SI Vault
Joe Jares
February 10, 1975
In a ballyhooed big-money match in Las Vegas that actually lived up to its billing, young Jimmy Connors blackjacked Rod Laver
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February 10, 1975

A Two-armed Bandit Hits The Jackpot

In a ballyhooed big-money match in Las Vegas that actually lived up to its billing, young Jimmy Connors blackjacked Rod Laver

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"It won't be as tiring as having to play several days in a tournament and my experience should mean a great deal against Connors' youth," said Laver. "I am very happy with my form. I've been going four or five hours on a daily program because I feel my game needs that kind of work. My adrenalin is pumping hard."

There was an undercurrent of hostility between the two lefthanders that was no gimmick. It was as obvious as a 200-watt light bulb covered by a flimsy curtain. When Connors was late for the Friday press conference, Laver was annoyed and needled him about not playing for the Davis Cup. When they left the Pavilion to go around to the front of the hotel to pose for photographs, they went in separate cars. When Connors overheard someone say, "Those bastards won the coin flip," he glared at the man and said, "Mister Bastard to you."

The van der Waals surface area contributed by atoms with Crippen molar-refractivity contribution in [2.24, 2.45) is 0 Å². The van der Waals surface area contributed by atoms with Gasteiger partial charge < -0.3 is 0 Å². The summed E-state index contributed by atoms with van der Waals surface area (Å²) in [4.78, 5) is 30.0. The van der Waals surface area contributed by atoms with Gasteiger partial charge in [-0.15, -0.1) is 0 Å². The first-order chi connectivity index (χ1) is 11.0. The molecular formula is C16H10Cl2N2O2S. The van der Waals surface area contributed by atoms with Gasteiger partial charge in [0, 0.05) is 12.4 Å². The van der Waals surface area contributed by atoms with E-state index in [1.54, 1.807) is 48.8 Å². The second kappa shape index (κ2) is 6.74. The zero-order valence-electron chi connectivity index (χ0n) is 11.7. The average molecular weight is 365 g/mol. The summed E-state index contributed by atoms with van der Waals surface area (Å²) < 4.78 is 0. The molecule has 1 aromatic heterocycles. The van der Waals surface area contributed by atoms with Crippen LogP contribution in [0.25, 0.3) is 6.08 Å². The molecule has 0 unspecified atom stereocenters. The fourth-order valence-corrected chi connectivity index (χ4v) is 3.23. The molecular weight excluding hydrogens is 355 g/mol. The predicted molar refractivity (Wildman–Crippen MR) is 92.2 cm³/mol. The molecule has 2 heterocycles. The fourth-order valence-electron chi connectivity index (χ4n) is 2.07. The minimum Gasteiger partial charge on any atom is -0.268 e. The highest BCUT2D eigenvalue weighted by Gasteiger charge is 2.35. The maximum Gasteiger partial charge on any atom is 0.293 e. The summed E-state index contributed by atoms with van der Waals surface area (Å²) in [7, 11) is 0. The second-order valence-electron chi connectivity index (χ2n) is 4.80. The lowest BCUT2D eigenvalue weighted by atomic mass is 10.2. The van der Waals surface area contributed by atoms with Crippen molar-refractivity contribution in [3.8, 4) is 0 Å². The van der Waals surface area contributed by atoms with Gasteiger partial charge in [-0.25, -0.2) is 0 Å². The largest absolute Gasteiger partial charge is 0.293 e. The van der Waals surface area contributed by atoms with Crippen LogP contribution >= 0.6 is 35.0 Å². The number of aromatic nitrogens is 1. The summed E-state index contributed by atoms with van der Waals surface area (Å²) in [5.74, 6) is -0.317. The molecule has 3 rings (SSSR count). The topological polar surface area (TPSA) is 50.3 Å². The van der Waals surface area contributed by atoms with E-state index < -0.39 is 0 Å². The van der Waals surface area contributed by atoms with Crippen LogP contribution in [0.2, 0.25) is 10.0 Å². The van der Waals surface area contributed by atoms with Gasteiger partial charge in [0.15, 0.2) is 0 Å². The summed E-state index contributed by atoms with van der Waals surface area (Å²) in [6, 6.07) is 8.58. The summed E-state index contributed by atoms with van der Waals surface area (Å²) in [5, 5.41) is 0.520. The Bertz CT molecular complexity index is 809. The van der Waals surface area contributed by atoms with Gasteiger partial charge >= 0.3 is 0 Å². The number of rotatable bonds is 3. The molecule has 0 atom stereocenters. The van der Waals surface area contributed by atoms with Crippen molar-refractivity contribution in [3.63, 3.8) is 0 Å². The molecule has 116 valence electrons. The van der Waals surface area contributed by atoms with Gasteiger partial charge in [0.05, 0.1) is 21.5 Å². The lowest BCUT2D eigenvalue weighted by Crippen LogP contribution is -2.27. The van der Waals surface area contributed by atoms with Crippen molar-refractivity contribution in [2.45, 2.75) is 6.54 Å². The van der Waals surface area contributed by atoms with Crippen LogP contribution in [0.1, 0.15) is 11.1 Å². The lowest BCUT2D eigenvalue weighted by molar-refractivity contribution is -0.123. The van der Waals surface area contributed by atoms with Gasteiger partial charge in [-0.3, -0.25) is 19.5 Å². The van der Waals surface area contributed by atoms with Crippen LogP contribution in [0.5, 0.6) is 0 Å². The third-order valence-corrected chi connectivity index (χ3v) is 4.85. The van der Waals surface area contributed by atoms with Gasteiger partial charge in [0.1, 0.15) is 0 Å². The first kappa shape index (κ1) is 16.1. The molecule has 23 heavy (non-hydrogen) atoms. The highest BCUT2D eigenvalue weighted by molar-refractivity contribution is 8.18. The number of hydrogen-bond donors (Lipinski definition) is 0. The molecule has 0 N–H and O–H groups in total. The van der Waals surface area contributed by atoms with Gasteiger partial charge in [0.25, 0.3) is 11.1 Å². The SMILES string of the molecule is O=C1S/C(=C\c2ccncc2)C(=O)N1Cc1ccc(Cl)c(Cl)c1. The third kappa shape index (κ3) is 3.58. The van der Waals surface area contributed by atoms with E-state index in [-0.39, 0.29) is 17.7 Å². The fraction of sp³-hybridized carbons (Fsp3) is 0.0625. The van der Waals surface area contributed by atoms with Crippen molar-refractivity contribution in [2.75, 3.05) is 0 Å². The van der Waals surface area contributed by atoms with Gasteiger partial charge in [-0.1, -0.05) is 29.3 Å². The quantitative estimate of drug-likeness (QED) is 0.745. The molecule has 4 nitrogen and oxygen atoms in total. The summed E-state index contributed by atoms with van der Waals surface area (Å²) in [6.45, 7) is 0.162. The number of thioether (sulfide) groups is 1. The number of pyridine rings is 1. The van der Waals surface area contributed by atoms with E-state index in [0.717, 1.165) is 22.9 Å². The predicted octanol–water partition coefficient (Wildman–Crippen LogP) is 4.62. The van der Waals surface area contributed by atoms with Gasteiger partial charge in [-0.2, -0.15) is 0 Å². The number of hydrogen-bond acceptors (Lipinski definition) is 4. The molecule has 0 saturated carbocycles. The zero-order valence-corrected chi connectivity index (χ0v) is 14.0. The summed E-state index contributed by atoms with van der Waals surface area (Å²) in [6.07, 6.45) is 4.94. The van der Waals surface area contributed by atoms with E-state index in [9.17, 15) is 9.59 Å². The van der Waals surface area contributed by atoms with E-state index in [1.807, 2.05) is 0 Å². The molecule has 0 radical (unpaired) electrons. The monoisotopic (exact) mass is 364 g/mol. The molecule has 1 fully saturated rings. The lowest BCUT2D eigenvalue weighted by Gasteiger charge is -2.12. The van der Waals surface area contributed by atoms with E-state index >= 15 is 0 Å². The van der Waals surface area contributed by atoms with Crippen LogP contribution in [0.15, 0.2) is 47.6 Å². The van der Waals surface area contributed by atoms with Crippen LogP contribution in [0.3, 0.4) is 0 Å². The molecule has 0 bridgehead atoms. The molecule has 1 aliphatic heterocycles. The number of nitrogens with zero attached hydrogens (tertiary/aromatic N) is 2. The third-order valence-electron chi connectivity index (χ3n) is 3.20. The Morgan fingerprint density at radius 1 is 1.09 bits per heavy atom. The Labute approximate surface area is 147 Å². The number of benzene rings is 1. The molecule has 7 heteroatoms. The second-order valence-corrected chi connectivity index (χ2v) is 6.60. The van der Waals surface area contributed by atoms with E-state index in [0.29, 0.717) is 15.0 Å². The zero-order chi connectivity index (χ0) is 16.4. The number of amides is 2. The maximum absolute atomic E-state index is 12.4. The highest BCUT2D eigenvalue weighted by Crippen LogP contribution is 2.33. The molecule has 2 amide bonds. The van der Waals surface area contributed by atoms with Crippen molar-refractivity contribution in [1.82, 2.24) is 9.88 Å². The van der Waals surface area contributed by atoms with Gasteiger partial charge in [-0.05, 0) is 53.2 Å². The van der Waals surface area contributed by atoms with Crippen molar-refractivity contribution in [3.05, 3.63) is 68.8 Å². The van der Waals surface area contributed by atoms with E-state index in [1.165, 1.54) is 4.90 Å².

There were not many friendly moments, but one was provided by Vin Scully, the broadcaster for the Los Angeles Dodgers, who was making his first foray into tennis announcing. He was at courtside every day carefully doing his homework, digging for background and tidbits, just as he does in baseball.

" CBS went to a lot of time and expense to get me—for one reason," he said. "I'm left-handed."

The hassles followed in rapid succession, coming and going faster than the silver dollars in the casino—The Great Ball Dispute, The Great Can Opening Dispute, The Great Pipe Dispute and The Great Referee Dispute. All so earthshaking that they took the minds of public and press off the really vital news on the Strip—singer Paul Anka catching the flu, a bill being introduced in the State Assembly to outlaw silicone injections.

Connors found out that Laver was working out with Wilson heavy-duty balls when he had understood that Dun-lop balls would be used. Wilson won out, but no matter.

"Jimmy's grown up on Wilson balls," said Riordan, "and I'm sure he can use them for the match."

Then Laver wanted the cans of balls to be opened two days before the match, so that they would not be so lively in Las Vegas' high altitude. Connors said he had never heard of such a thing and that the cans of balls should be opened just before consumption, like beer or black cherry soda. There was a coin flip to decide, and Emerson, deputized to call for Laver, called it right. The pressure on the balls, at least, would be off two days early. Then there was the crucial matter of the pipe which divided the court in half directly under the net. Would a ball dribbling over the net and bouncing off this pipe be in play? Yes, under certain conditions, said Laver. Under no conditions, said Connors, whose opinion prevailed.

"Laver wants everything his way," said Connors." He's like a big baby."

When Pancho Gonzales, the tennis director at Caesars, was named as referee, Connors and Riordan protested and made noises about calling off the match, which no one believed. Naturally, Laver leaned in the opposite direction.

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